Frequently Asked Questions

Below are several frequently asked questions about the Institutional Review Board.

The Institutional Review Board (IRB) is a committee that reviews all research that involves human subjects. Its primary purpose is to ensure that human research subjects are protected. This includes protecting the privacy of subjects, respecting the autonomy of subjects, preserving the dignity of subjects, minimizing risks while maximizing benefits to subjects, and providing adequate information for subjects to make informed decisions. The IRB also ensures that the benefits and risks of research are equally distributed and that vulnerable populations are given extensive protection. In addition to promoting quality research, protecting human subjects also protects the researcher, the advisor, and the Hospital. Through IRB review, the IRB assists researchers in developing the best possible methodologies to ensure the best possible research outcomes. Human Subjects Protection is a shared responsibility and the IRB is happy to assist in this process.
Prepare and submit your application. Prepare and submit the required IRB form or application. Be sure to follow all instructions and make sure you have all the materials you need including an informed consent form, recruiting materials, survey questions, etc. Await notification. The IRB will make every effort to review your application in a timely manner. It usually takes between two to three weeks to review and respond to a proposal, depending on the IRB meeting schedule. Until you have received written notice that your research has been approved, you should not begin to collect data or interact with human subjects.
The IRB considers many complex issues, but the majority of these issues fit the following categories. Risk/Benefits: A primary issue of any IRB is the ratio of risk to benefit. A study may be very simple and have minimal risks, but if it is poorly designed and the knowledge gained is of minimal use, IRB approval may be withheld. Conversely, a study may have great risks to subjects (e.g., a study of a very toxic new cancer drug brought before a hospital IRB) but if the potential benefits are high, IRB approval may be given. Consent: A major issue of any IRB is consent: whether or not the subjects have the knowledge to fully agree to participate in the study. There is an Informed Consent Checklist on this web-page that you can use as a guide. Using this checklist will allow you to cover the major issues of consent. The subjects need to know: how they were selected for participation, what will happen to them as participants, what are the risks and benefits of this research, where to get more information, how their privacy will be protected, and that their participation is entirely voluntary. This form needs to be written in grammatically correct style, in simple, jargon-free language, and in an easily readable font (especially important for elderly subjects). When putting this document together, consider how you would react upon first seeing this document if you were a research subject. Before you put it in your IRB application, have someone who knows nothing about your research read it for clarity. Note that IRB committee members spend much of their time making sure this form is done well. You should also. Recruitment: A third major issue of any IRB is how subjects are recruited for a research study. Some common problems with recruitment include compromising subjects' privacy and recruiting subjects who cannot easily decline. An example of compromising subjects' privacy is getting a list of subjects from a medical clinic and then calling to recruit them (the clinic should call them first to see if they agree to be contacted). An example of recruiting subjects who cannot easily decline is having nursing home staff recruit their own nursing home clients (better to request co-workers to ask their clients if they would be willing to be contacted about the research). Think of how you would want any of your vulnerabilities protected. Privacy: A fourth major IRB issue is privacy. Subject privacy impacts on recruiting subjects, keeping individual data private when doing the research, and destroying data that is tied to individual subjects when the study is over. Think how you would like your privacy protected if you were a research subject.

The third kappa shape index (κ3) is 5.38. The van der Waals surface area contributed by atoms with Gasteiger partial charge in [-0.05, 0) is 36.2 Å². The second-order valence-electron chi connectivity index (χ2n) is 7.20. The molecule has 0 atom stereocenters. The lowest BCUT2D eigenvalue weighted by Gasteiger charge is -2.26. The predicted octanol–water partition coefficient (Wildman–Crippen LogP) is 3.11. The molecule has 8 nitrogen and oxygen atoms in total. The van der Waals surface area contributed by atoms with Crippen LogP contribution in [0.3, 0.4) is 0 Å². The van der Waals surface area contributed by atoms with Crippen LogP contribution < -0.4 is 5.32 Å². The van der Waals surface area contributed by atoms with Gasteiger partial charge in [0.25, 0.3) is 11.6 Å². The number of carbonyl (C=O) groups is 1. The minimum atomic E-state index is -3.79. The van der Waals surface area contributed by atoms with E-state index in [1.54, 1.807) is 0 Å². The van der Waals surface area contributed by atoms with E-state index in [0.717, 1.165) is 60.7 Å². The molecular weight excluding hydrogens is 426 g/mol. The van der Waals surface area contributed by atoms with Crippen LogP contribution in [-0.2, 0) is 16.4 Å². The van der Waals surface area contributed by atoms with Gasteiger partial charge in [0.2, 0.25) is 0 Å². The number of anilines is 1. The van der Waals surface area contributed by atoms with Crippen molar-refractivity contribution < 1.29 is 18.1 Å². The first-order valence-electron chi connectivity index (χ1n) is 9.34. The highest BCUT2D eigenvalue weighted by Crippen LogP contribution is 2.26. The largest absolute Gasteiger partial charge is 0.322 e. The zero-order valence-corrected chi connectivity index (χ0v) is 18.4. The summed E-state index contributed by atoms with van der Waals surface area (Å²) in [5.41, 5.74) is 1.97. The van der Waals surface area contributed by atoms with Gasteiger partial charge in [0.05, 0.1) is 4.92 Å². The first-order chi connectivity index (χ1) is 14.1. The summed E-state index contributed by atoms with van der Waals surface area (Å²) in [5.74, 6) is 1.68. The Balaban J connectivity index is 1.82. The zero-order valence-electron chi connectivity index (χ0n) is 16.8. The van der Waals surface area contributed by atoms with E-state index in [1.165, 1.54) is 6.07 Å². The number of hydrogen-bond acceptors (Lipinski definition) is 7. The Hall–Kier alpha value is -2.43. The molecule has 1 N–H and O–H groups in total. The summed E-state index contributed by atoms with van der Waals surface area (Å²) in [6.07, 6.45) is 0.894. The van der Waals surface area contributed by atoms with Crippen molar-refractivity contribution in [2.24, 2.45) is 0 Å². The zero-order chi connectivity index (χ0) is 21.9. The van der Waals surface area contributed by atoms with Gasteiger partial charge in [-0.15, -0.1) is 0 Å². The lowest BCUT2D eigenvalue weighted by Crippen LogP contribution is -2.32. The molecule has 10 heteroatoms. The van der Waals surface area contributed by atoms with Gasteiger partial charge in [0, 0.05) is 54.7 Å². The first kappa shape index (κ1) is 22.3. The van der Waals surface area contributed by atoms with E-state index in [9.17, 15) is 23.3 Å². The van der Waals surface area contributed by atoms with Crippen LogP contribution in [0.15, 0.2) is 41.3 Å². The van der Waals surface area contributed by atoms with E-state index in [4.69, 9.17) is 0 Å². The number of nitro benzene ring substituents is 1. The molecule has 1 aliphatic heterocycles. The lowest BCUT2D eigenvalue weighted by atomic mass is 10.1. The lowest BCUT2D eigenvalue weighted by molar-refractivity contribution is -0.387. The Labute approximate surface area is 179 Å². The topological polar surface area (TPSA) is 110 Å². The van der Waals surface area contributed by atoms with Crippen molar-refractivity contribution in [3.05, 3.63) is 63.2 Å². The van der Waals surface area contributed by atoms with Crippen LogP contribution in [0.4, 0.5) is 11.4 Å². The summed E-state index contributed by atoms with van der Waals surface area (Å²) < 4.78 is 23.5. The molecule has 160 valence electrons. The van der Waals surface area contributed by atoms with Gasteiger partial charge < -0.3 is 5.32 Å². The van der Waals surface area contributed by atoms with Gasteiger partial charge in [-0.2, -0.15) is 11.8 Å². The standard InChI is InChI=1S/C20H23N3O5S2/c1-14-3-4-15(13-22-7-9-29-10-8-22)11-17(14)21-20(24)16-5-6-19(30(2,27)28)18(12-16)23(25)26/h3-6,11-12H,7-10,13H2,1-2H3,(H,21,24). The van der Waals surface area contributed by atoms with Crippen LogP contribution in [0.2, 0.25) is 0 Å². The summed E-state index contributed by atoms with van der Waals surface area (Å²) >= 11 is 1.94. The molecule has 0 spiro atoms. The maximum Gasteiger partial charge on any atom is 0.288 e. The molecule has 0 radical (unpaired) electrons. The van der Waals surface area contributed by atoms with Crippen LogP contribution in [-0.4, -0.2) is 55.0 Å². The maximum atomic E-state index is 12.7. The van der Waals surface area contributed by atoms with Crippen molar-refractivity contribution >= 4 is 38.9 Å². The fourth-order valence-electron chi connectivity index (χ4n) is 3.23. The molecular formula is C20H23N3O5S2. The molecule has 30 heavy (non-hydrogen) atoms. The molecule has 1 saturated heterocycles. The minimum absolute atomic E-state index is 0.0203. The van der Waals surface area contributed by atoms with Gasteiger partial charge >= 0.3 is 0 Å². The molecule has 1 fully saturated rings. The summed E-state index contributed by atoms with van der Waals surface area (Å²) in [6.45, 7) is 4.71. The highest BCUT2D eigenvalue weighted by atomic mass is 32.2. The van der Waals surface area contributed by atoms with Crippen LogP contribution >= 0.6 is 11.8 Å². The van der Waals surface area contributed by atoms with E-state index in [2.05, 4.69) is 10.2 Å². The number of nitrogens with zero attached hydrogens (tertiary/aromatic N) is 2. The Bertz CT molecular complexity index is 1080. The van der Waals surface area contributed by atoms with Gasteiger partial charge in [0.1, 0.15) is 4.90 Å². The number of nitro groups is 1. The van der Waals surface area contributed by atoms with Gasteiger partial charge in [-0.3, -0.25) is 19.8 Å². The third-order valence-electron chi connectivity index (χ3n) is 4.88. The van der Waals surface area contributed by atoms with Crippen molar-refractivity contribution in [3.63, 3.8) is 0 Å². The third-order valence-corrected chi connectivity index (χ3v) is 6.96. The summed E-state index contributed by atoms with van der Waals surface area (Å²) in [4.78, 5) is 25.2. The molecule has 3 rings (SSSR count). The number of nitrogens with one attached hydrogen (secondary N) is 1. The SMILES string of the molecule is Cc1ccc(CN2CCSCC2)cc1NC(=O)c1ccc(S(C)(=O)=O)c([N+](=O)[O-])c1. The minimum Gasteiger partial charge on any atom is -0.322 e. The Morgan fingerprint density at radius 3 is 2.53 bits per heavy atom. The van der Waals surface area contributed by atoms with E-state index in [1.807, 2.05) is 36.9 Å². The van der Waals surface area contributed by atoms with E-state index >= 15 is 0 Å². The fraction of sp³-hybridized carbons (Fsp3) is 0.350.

Special considerations apply to protecting the welfare of particularly vulnerable populations such as fetuses, children, prisoners, pregnant women, mentally disabled or cognitively impaired persons, terminally ill patients, the elderly, students and employees, survey research that involves AIDS information either with the general public or with vulnerable populations, or economically or educationally disadvantaged persons. Research involving a protected class is typically never exempt from review. Visit the Office of Human Research Protection (OHRP) Guidebook: Special Classes of Subjects for specific and detailed information if your research involves a protected class of human subjects.
Anyone engaged in human subjects research, whether student, faculty or staff, needs IRB approval. The question is not whether research involving human subjects needs IRB approval --it does -- but whether the activity is truly research. If a student and his/her faculty mentor determine that a project is research, then the project must be reviewed by the IRB. It is important to keep in mind that a student who shepherds a proposal through the IRB process gains a deeper understanding of not only the process itself, but also the rationale for human subject protection, and the strengths and weaknesses of their research designs. The IRB is happy to work with faculty and students to make the IRB approval process one that enriches student learning and enhances the research experiences.